My 2018 in academic review 1


The time is here again where I talk about my year, its highs and lows, and where things are going from here.

2018 started in the rainforest. I had been in Montagne d’Ambre with my team for a month and a half already, and had just been joined a few days before by my partner Ella. The turn of the year was to be a sour one; as we welcomed 2018, our cook went crazy and threatened people with a machete and had to be let go the following morning. Meanwhile, the weather went from bad to worse as cyclone Ava gathered strength to the East, which eventually led to us evacuating the field and breaking off the expedition early. We then faced massive delays in getting out of the North due to the extremely poor state of the roads, and ultimately were not able to get permits in time to export any of our samples ourselves, and had to wait instead for colleagues to carry them out some months later.

Still, our research on Montagne d’Ambre was very profitable—we managed to get the population-level sampling that we had planned (though we paid for it in ounces of blood to the insatiable and innumerable leeches). I did not dare to hope for it, but I now have genetic confirmation that we did discover at least two new frog species, and we found several other species that are first records for the park, which is a great reward. We are already working on a number of publications from the trip, including part of the population genetics, and some of these will undoubtedly be submitted and hopefully published in 2019. 

Gephyromantis lomorina in life

Publication-wise, 2018 has been the best yet. I published 16 papers and a book, surpassing 50 described species, and reaching 40 publications! I was only first author on three of these (including one shared first authorship), but I was last author on two as well. The one of which I am most proud is probably the description of Gephyromantis lomorina, the unusual mossy frog that I co-discovered atop Marojejy in 2016.

All-told, I coauthored descriptions of seven new frog species, four new chameleons, and three new geckos (the full list of species I’ve described is here) in 2018. We also resurrected one frog, two chameleons, and a gecko, and synonymised one chameleon with another.

Some of our publications in 2018 got a nice amount of press coverage, most notably our discovery of fluorescence in chameleons, which made international news. This was a key chapter in the thesis of my colleague, David Prötzel, who submitted his PhD toward the end of the year. Another of his papers, describing three new chameleon species, also made some media waves, and I blogged about it on the Oxford University Press website. My post about these chameleons was also the most popular of 2018!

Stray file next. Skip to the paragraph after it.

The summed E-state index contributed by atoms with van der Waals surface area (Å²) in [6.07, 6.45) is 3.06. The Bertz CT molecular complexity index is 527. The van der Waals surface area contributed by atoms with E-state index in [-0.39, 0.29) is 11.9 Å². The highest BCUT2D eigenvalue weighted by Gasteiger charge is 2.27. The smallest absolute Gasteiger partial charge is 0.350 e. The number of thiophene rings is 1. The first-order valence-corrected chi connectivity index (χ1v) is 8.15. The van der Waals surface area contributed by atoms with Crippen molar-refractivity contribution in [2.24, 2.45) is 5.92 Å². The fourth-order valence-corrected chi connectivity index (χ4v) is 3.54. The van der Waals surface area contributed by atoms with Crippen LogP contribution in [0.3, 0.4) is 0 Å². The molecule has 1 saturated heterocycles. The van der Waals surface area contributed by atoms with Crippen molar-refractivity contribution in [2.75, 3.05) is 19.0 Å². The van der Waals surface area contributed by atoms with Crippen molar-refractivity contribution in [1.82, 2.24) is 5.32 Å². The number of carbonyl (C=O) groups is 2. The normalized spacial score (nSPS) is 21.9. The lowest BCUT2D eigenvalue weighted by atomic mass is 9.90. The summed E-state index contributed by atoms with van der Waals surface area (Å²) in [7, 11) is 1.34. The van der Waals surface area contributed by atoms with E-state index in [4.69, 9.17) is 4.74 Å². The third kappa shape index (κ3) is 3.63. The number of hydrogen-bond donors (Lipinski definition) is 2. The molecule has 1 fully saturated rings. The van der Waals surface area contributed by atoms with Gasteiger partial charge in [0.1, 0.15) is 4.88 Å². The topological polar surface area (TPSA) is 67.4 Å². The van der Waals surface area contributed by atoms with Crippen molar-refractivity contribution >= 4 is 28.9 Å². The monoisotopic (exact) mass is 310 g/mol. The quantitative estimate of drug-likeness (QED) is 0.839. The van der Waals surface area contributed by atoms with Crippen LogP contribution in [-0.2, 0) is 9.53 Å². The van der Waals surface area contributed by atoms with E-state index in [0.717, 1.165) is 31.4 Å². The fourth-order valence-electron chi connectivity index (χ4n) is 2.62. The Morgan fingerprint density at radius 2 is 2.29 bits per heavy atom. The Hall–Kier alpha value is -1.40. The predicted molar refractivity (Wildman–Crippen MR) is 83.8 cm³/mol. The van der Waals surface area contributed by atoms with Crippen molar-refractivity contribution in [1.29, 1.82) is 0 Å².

Calumma uetzi made a splash with its rainbow colours. Photo by F. Glaw.

Especially nice were the three cover images we had, with one in Copeia and two in Salamandra. I published my first non-self-published book together with a number of esteemed colleagues and experts on Madagascar’s amphibians.

 

I also started a podcast together with my friends Ethan Kocak and Gabriel Ugueto! The show, SquaMates Podcast, has been really well received, and we are all thrilled! We’ve released seven episodes so far, starting with an overview of all reptiles and amphibians ever, and moving on to topics as diverse as sea snakes, taxonomy, and heat vision in snakes. I’ve been wanting to do a podcast for a while, so for me this is really exciting. 

Winter 2018 was the first in several years that I have spent in Europe instead of Madagascar. It has been cold and dark, but necessary to make the progress on my thesis. I started working on writing very late, but I am hoping to submit within the month, so it is an incredibly busy and stressful time right now! I’m also working on submitting a grant for my first postdoc, and we have an incredible number of papers in the pipeline, some of which are hopefully quite big, so 2019 is set to be a really busy year.

For previous years in review, click here: 2017, 2016


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